peasants, shepherds and villagers. Hence
the numerous pen-portraits of the people
from various social positions, which
constitute an important characteristic in
Scott's novels.
• Scott is a romantic. He said: " a romancer
wants but a hair to make a tether of it.
But besides romantic imagination, he also
relies upon careful studies and
investigations into the details of historical
life. He could create a living world from
some old records of the past.
• Ivanhoe Chapter 13
• The name of Ivanhoe was no sooner pronounced than it
flew from mouth to mouth, with all the celerity with
which eagerness could convey and curiosity receive it. It
was not long ere it reached the circle of the Prince,
whose brow darkened as he heard the news. Looking
around him, however, with an air of scorn, ``My Lords,''
said he, ``and especially you, Sir Prior, what think ye of
the doctrine the learned tell us, concerning innate
attractions and antipathies? Methinks that I felt the
presence of my brother's minion, even when I least
guessed whom yonder suit of armour enclosed.''
• The victorious archer would not perhaps have escaped
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John's attention so easily, had not that Prince had other
subjects of anxious and more important meditation
pressing upon his mind at that instant. He called upon
his chamberlain as he gave the signal for retiring from
the lists, and commanded him instantly to gallop to
Ashby, and seek out Isaac the Jew. ``Tell the dog,'' he
said, ``to send me, before sun-down, two thousand
crowns. He knows the security; but thou mayst show
him this ring for a token. The rest of the money must be
paid at York within six days. If he neglects, I will have
the unbelieving villain's head. Look that thou pass him
not on the way; for the circumcised slave was displaying
his stolen finery amongst us.''
So saying, the Prince resumed his horse, and returned to
Ashby, the whole crowd breaking up and
dispersing upon his retreat.
Lamb
• Charles Lamb (1775-1834) was born in
London, his father being a poor clerk to a
lawyer of the Inner Temple, i.e. one of the
law colleges in London. At seven Charles
went to Christ Hospital, a charity school,
where he studied from 1782 to 1789,
forming a lifelong friendship with
Coleridge. On leaving school at 14, he
served as a clerk in the South Sea House.
• In 1823 the Lambs left London and took a
cottage in the countryside. They adopted an
orphan girl, Emma Leola, whose presence
brightened their life until her marriage to a
publisher. Lamb served in the East India House
for 33 years and retired in 1825, Mary's illness
became worse and Lamb's health was impaired
with frequent anxieties. In 1834 he fell in a walk,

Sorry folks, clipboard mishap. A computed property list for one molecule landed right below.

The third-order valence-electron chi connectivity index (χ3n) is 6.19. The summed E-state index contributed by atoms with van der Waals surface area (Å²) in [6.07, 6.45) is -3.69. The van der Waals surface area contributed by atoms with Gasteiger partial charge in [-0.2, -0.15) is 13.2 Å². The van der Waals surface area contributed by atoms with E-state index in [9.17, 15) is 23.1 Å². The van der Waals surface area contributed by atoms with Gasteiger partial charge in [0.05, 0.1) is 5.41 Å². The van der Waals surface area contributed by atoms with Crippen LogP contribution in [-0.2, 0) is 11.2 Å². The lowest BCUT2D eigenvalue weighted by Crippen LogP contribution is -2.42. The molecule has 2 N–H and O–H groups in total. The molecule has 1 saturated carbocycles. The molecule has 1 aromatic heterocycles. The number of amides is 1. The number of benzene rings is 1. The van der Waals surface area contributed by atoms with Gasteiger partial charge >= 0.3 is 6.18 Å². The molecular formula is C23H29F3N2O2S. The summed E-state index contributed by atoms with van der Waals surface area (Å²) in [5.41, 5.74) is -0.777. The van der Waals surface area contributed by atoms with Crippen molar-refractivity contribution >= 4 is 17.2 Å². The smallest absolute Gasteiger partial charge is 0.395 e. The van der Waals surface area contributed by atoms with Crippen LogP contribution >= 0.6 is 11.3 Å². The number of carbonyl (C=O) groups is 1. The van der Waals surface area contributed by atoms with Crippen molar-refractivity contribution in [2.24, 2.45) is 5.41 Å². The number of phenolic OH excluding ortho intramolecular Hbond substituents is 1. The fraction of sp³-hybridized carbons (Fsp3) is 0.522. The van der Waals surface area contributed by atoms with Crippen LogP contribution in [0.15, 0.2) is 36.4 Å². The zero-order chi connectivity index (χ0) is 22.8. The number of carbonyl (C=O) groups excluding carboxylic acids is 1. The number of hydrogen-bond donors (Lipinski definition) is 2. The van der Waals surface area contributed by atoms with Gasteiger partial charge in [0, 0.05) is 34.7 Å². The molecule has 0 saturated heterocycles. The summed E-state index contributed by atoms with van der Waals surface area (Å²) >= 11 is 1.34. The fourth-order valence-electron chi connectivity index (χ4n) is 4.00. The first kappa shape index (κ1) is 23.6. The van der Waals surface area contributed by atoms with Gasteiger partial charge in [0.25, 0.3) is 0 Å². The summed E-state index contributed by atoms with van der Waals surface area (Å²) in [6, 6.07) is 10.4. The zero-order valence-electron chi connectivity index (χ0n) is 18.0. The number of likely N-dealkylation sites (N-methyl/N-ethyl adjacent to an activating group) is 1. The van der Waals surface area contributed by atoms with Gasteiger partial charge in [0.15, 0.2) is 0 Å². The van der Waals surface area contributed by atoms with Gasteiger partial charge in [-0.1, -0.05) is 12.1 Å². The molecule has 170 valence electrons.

hurting his face, and died from the wound. Mary,
ten years his senior, survived until 1847.
• Lamb's Literary Career
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To Lamb literature was a side—occupation.
His daily drudgery left little time for his literary
work. So he did not write much in his early
years. He first tried his hand at poetry (Old
Familiar Faces". "On an Infant Dying as Soon as
Born'. etc.). He wrote a sentimental romance"
Rosamund Gray', which is commonplace. A lover
of the stage, he also tried his hand at drama,
though he never succeeded in play-writing. His
farce" Mr.H.--- proved a failure in its first
performance, and Lamb himself hissed it with
the audience.
• The "Tales from Shakespeare' was Lamb's
first literary success. They were written by
Charles and Mary Lamb, the former
reproducing the tragedies and the latter
the comedies.
• their collaboration was so successful that
both young and old were delighted with
this version of Shakespeare's stories and
the book has become very popular. It has,
in fact, made Shakespeare a familiar
author to the general readers.
• "The Essays of Elia"
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Lamb wrote a series of miscellaneous essays,
collected in 1823 as the" Essays of Elia". The
second series, "Last Essays of Elia', was
published in 1833. The pen-name "Elia" was
borrowed from an old clerk with whom Lamb
had worked in the South Sea House. There are
over fifty of these essays, in which the author
chats with the reader on various topics and
makes a clean breast of himself. This is the
genre of the intimately personal familiar essay.
• The most striking feature of Lamb's essays is his
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humour.
Lamb's style is touched with archaisms,
interspersed with quotations from his favourite
authors but always faithful in his own personality.
It is highly artistic but inimitable.
Lamb was a romanticist, seeking a free
expression of his own personality and weaving
romance into the daily limb. But his romanticism
is different from that of Wordsworth.
Wordsworth was the romanticist of nature, and
Lamb the romanticist of the city.